WASHINGTON – Sen. Al Franken, who until two weeks ago was one of the Democratic Party's brightest stars, is now fighting for political survival amid mounting allegations that he committed sexual abuse and a solidifying resolve within his party to take a hard line on any such transgressions.
The senator from Minnesota's problems were compounded Thursday on two fronts: A fifth accuser, this one an Army veteran, stepped forward with an account similar to three others who have claimed they were groped while posing for pictures with the former Saturday Night Live star. Meanwhile, a move by top Democrats to force out another lawmaker showed a growing eagerness to immunize the party on an issue that is turning into a social movement.
In the House, Minority Leader Nancy Pelosi (D., Calif.) and her three deputies called on Rep. John Conyers Jr. (D., Mich.), the longest-serving member of Congress, to resign in the face of accusations that he mistreated female aides for more than two decades. "Zero tolerance means consequences for everyone," Pelosi said.
Although Pelosi did not mention Franken, her comment had immediate repercussions on the other side of the Capitol, where the comedian-turned-senator has become one of his party's sharpest and most effective combatants against the Trump administration. His name has frequently been mentioned as a possible 2020 presidential contender.
"In light of Pelosi demanding that Conyers step down, I don't know how Franken can survive it," said Jim Manley, who was a longtime top aide to former Senate Majority Leader Harry Reid, a Nevada Democrat.
None of his fellow Senate Democrats has yet called for Franken to resign; the party line has been that he should be dealt with by the Ethics Committee.
But more and more Democrats outside the Senate are saying that it has become untenable for Franken to remain in office, despite the fact that his alleged offenses are arguably of a lesser degree than those of the other cases that have dominated the news. Conyers, for example, has been accused of demanding sexual favors of female aides.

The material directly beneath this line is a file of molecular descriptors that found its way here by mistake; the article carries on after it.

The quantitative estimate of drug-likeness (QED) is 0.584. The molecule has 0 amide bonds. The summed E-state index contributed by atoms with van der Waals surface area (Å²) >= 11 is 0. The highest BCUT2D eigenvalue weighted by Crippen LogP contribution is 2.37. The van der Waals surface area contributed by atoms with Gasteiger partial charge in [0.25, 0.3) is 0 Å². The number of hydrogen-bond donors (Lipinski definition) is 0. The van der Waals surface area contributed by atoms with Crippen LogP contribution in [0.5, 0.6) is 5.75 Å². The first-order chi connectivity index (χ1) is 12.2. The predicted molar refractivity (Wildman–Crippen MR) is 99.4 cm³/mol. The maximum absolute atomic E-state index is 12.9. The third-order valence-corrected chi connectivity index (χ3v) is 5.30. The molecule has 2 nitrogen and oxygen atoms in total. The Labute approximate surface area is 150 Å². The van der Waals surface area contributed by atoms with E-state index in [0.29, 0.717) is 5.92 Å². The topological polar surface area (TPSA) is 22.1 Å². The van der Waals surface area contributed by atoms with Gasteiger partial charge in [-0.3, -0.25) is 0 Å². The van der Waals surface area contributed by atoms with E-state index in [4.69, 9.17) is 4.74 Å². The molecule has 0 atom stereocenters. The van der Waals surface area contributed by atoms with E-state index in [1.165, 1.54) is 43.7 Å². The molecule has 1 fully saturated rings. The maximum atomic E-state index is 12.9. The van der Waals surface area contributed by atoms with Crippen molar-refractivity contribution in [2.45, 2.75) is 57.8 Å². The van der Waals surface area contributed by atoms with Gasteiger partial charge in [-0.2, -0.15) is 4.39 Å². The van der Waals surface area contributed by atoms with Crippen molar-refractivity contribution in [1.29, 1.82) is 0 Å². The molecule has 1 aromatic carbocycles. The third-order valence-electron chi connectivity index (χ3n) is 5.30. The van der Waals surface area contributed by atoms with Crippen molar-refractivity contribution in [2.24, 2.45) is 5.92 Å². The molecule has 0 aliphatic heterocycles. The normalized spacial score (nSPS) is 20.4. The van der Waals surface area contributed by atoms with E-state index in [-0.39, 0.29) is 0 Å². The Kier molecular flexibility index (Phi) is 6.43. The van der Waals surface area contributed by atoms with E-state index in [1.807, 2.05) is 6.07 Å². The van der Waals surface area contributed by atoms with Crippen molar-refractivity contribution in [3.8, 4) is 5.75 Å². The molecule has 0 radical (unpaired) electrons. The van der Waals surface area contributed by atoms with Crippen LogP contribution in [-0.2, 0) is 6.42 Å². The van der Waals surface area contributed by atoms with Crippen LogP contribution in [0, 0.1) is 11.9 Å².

In the House on Thursday, two more Democrats – caucus chairman Joseph Crowley of New York and Tim Ryan of Ohio – called on both Franken and Conyers to leave Congress. Earlier in the week, Rep. Kathleen Rice (D., N.Y.) said both men should resign.
Privately, many other Democrats are coming to the same conclusion about Franken, said political strategist Lis Smith. "I haven't talked to a Democrat behind the scenes who thinks this guy should stay," Smith said.
Franken indicated Thursday that he plans to stay put. "I know I've got a lot of work to do to regain people's trust," he said in a statement provided to the Washington Post. "But I remain committed to continuing to work as hard as I can for my constituents."
Democrats do not want to be seen as having a double standard on the issue of sexual abuse, party strategists said.
They frequently bring up the fact that President Trump sits in the Oval Office after boasting of crude acts on a now-famous Access Hollywood video, and despite the fact that more than a dozen women have come forward saying he actually behaved that way with them.
Sexual abuse has also become a central question in a Dec. 12 special Senate election in Alabama. Democrats have a chance of winning a seat in that deeply conservative state, thanks largely to the fact that the GOP nominee, former Alabama chief justice Roy Moore, has been accused of making sexual advances to teenage girls when he was in his 30s.
But there are signs that the allegations against Franken may be weighing down efforts by Democrats to gain momentum by using the issue.
Some recent polls show Moore may be recovering, and Trump aides privately credit that in part to accusations against Franken and media figures drawing attention away from the embattled GOP candidate, according to two people familiar with White House thinking.